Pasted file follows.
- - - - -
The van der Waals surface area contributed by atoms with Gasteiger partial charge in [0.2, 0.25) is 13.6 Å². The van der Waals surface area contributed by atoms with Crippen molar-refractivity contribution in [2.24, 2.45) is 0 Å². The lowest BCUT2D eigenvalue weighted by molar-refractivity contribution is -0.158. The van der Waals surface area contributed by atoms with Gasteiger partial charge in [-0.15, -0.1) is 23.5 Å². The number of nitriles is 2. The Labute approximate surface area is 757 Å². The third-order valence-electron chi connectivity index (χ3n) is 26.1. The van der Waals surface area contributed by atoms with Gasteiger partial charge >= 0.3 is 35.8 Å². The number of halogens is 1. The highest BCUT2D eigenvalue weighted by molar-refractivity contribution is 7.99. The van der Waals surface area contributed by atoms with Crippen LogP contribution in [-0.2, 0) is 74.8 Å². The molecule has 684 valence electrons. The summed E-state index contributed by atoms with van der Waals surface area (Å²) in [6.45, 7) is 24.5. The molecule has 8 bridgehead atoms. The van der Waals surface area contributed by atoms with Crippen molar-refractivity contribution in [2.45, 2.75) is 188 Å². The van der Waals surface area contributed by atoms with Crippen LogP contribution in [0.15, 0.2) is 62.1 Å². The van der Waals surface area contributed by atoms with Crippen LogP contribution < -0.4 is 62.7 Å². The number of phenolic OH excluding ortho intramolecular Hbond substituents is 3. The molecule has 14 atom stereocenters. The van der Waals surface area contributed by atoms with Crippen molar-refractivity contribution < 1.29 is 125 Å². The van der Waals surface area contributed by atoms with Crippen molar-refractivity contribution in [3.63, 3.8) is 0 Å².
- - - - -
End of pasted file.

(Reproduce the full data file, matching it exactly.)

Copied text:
The van der Waals surface area contributed by atoms with Gasteiger partial charge in [0.2, 0.25) is 13.6 Å². The van der Waals surface area contributed by atoms with Crippen molar-refractivity contribution in [2.24, 2.45) is 0 Å². The lowest BCUT2D eigenvalue weighted by molar-refractivity contribution is -0.158. The van der Waals surface area contributed by atoms with Gasteiger partial charge in [-0.15, -0.1) is 23.5 Å². The number of nitriles is 2. The Labute approximate surface area is 757 Å². The third-order valence-electron chi connectivity index (χ3n) is 26.1. The van der Waals surface area contributed by atoms with Gasteiger partial charge >= 0.3 is 35.8 Å². The number of halogens is 1. The highest BCUT2D eigenvalue weighted by molar-refractivity contribution is 7.99. The van der Waals surface area contributed by atoms with Crippen LogP contribution in [-0.2, 0) is 74.8 Å². The molecule has 684 valence electrons. The summed E-state index contributed by atoms with van der Waals surface area (Å²) in [6.45, 7) is 24.5. The molecule has 8 bridgehead atoms. The van der Waals surface area contributed by atoms with Crippen molar-refractivity contribution in [2.45, 2.75) is 188 Å². The van der Waals surface area contributed by atoms with Crippen LogP contribution in [0.15, 0.2) is 62.1 Å². The van der Waals surface area contributed by atoms with Crippen LogP contribution < -0.4 is 62.7 Å². The number of phenolic OH excluding ortho intramolecular Hbond substituents is 3. The molecule has 14 atom stereocenters. The van der Waals surface area contributed by atoms with Crippen molar-refractivity contribution < 1.29 is 125 Å². The van der Waals surface area contributed by atoms with Crippen molar-refractivity contribution in [3.63, 3.8) is 0 Å².